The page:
Business competition requires team collaboration! The key to collaboration on your team is to talk with each other, not at each other! It’s a choice that takes practice and skill. And It’s essential to bring accumulated knowledge and experienced people together, to not only set goals, but to get them done.   

Communication skills are crucial, especially since people say and hear words very differently. It’s well worth your time to build communication skills, whatever your position in the company. 

However, if you are an entrepreneurial CEO, know that modeling communication skills starts with you! As an executive leader, being highly decisive is a terrific attribute, yet be aware that presenting ideas to your team from a tone of authority and total decisiveness is perceived as non-negotiable and demanding. This closes the door to weighing information and outcomes, and listening to the diverse ideas that a capable team has to offer. If you are too quick to decide all on your own, it stifles collaboration and creative ideas from team members, and says, “I don’t have confidence in you or your ideas about this.”

Simultaneously, when CEOs communicate as if it’s a “done deal,” it causes people to default into self-protective behaviors; they avoid, criticize or overcompensate. Or they blame, resist, stay silent and feel frustrated. Team members in such an environment feel undervalued and overlooked, and the business suffers. 

The great news is that learning to talk tentatively is a key behavior that changes everything. This skill emphasizes conveying your thoughts, positions and opinions, along with relevant context, while at the same time implying that you’re open to input and change.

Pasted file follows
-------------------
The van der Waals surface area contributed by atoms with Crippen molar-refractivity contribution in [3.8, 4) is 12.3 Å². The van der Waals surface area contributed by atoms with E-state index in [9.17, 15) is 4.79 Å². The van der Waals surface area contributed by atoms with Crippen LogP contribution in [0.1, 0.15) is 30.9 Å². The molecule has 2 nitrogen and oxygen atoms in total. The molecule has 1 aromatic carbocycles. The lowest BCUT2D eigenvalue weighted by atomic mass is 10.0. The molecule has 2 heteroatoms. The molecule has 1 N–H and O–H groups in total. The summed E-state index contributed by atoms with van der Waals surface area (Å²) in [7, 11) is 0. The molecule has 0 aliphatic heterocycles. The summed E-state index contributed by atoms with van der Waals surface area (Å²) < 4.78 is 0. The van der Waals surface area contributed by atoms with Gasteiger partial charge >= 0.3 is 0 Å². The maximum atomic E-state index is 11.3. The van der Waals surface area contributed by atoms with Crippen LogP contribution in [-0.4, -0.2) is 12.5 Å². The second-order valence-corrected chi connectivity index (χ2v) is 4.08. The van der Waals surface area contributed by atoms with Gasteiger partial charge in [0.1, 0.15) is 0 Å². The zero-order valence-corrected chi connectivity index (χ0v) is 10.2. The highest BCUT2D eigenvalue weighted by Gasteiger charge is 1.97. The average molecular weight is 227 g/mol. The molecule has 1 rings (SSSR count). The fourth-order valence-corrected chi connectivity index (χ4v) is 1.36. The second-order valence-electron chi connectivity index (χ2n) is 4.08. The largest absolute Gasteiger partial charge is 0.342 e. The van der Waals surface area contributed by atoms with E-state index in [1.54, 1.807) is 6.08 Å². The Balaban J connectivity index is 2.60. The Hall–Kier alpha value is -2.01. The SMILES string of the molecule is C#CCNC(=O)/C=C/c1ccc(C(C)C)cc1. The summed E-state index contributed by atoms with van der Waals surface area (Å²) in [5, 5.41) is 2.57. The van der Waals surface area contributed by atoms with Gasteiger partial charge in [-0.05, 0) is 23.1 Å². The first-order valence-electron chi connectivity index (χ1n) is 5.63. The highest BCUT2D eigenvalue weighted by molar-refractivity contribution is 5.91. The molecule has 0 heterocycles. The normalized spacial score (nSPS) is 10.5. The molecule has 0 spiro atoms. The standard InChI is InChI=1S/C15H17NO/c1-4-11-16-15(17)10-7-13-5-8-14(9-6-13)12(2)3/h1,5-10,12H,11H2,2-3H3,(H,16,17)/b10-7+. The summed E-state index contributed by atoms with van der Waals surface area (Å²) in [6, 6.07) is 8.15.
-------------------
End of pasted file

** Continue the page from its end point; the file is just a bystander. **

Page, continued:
For high-performance teams, increasing communication skills are a “must” to put your all-important business goals into effective action. This parallels your leadership focus on business impact and always striving to show up in your secure self (avoiding emotionally reactive behaviors in communication). 

The following communication skills foster open communication and collaborative environments: speaking tentatively and soliciting opinion; and active listening.    

LEARN TO SPEAK TENTATIVELY and SOLICIT OPINION

These skills work best when they become a consistent habit. Teams come to expect this from you, and trust that they will have the opportunity to contribute and be heard. Over the years, I have trained myself to always ask, “What do you think?” This goes hand-in-hand with talking tentatively. It demonstrates that ideas aren’t presented as an absolute, a directive or a demand, but rather, “I’m thinking this…what do you think?” 

A tentative tone lets the team know that you are open to their input. You’re curious what they think, and appreciate their perspective. It’s not a done deal! 

When you approach situations this way you create opportunity and space for others to ask questions and bring forth challenges they perceive. With all opinions out on the table and addressed together, the resulting agreement has the greatest chance for success. It also demonstrates confidence and appreciation for your team’s expertise.  

The benefits of the practice of tentative talking and soliciting ideas assures that you test ideas, theories and alternative solutions—without attachment—which naturally supports a highly collaborative culture.  

Examples of tentative language that further team communication: